I think I’m one of the few veterans of reality TV who would say they were destined for it. Newcomers to the biz say it because they were raised with it, not so us oldies. We didn’t see it coming. Or did we?

I did a documentary in my 20s that was a reality TV precursor (though there was no such label to pull from). I filmed my girlfriends (and I) on a road-trip looking to find a soul mate (one per girl, not one for all of us :-). I thought I was clever, looking for answers to a difficult question, interviewing experts and lovers along the way: “why is it so hard to find a soul mate folks? Does he exist? And where’s mine?” But better than that, I filmed my girls: partying, talking to dudes, mixing in the singles scene, being flawed and being magnificent, getting along and breaking down. Critics (or ubiquitous creepers, as I like to call them) thought I was looking to write off a month of partying with best friends. Truthfully, it was a bit of both.

At the time, I was a journalist, but I was constantly pushed into the fluff: “come be our lifestyle reporter” … “screw city hall, you’d make a great entertainment host.” Ah, why fight it. So I indulged this and the ‘soul mate quest’ doc was the capper. Three years and many serendipitous twists and turns later, I found myself in LA courted as a producer for reality shows. Try as I did, serious journalism was not in the cards. Now I’m a veteran, in the trenches as an established director/ producer in what is embarrassingly known as “trash TV” and it all seems to make sense why I’m here.

…Because it’s fascinating. It’s human nature in the raw. And I love crazy-people-stuff. Aside from becoming a psychologist (PhD? nahhhh), what better way to make a study of human interaction at its most basic, than reality TV. Reality cast are often stripped of their comforts (home, friends, family) and placed with a group of strangers, usually opposites in tastes/passions, and larger than life, unafraid to speak their unfiltered thoughts. This tests them to the core. We all want to be loved, but how far will we go? Is one million dollars more important than your integrity? Is speaking your truth, being understood, more important than getting along and being accepted into the pack? As a peer once said: “it’s reminiscent of the courts of Europe… the plotting, the drama, the alliances, narcissism, inflated egos…” oh, so juicy, oh so real and oh so human.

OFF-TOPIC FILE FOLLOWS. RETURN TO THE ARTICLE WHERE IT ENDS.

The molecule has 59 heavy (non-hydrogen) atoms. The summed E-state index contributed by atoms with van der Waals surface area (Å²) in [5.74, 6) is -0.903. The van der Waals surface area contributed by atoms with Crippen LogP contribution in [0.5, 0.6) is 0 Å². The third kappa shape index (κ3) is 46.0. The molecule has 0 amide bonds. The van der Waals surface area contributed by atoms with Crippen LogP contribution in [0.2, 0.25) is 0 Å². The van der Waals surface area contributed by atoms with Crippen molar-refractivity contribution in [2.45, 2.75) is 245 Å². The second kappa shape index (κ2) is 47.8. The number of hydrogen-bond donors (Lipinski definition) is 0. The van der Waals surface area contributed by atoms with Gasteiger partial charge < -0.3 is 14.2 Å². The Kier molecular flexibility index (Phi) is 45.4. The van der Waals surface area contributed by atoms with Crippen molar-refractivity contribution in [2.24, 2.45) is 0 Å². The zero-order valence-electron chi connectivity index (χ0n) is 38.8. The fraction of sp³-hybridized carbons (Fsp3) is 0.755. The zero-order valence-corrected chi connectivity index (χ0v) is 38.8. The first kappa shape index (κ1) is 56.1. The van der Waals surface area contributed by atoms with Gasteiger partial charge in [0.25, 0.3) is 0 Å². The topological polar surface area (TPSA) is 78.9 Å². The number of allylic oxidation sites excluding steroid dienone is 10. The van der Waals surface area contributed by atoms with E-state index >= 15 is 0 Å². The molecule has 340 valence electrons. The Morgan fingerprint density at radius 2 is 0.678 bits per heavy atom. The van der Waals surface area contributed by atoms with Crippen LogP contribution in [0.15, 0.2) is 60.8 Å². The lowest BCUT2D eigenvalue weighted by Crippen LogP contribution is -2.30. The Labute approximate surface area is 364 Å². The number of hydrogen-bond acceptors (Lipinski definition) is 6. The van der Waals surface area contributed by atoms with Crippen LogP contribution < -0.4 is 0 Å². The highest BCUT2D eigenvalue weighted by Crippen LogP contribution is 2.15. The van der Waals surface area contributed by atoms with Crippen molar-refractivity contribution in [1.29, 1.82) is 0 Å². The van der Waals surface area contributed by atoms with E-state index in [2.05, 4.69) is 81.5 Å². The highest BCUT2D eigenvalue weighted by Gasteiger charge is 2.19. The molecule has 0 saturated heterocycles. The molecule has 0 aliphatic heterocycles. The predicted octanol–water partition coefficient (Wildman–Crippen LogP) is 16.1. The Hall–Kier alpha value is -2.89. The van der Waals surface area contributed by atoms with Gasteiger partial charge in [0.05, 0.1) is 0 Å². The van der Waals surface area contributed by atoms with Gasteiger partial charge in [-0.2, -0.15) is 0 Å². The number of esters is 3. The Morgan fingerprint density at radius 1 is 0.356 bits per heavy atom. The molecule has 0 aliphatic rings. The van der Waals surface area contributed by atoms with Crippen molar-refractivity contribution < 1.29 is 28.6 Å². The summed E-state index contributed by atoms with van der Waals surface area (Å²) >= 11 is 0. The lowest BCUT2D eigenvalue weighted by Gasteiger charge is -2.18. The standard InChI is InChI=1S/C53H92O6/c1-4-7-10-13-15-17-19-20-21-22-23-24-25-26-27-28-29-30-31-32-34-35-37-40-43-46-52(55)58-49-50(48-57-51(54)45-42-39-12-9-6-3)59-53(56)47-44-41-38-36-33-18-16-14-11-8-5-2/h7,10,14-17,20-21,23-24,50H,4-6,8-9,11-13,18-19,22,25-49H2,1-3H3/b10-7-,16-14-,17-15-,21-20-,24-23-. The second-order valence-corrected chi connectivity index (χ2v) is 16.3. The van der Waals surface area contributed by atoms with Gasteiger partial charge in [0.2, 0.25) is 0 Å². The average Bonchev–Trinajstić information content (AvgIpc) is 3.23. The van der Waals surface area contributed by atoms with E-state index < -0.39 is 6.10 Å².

It’s also highly unpredictable. I’m never bored. In 14 seasons of the same show, and with a new cast every season, there are infinite scenarios/story-lines that can play out. Truth is stranger than fiction and who the hell knows what these 6/10/15 people are going to do with each other. It’s always new.

Ultimately, I do this because it challenges me. A director makes a thousand decisions a day, and when I’m not making creative decisions, I’m quietly asking myself, “what would I do in her shoes?” I’m living the moment with these people, defining and redefining my moral code as they reveal theirs. I’m feeling their pain and sharing their triumph. I get the unique opportunity to intimately and actively watch other humans compete for whatever it might be: limelight or cash, being right or being compassionate. I see them argue, manipulate, survive, save face and just do their best (or worst) to get along and get through it. Then I get to ask them… why? Why do you behave the way you do? And they, via contract, have agreed to answer me in a fancily lit interview with many other crew listening and recording their every move.

Then, we get to shape and mold hours of raw footage into compelling story, via what strikes us as most amazing, shocking and interesting. Is it biased? Yes. Do humans generally agree on what’s compelling? Yes. This is why people like REALITY TV. It is the nectar of life, real, live, human relationships, the best of human nature and the worst of it. Once we’ve satisfied food, shelter, water, what is left?

Through our interactions with others we are defined: good, bad, villain, hero, slut, virgin, vacuous, brilliant and everything in the middle. What’s not to like? Actually, don’t answer that. It’s deserving of its own column and though I’ve just espoused the virtues of this cultural phenomenon, it has a sharp downside. And despite the great insights into humanity I’ve glimpsed, there’s also been a lot of garbage…

So fellow reality TV peeps, enjoy it without apologizing, as I will continue to work on it, no regrets. As we forge this merry path, let’s not forget that by the very shows we choose to watch and engage in, we are shaping our brains and the world around us. Choose wisely.

Check out Prime Time Ottawa – “Keeping it Real” Reality TV Conference – I am on the panel with some RTV muckity mucks, telling it like it is. This is to be streamed live (I believe), and available on their website, Thursday March 7, 2013.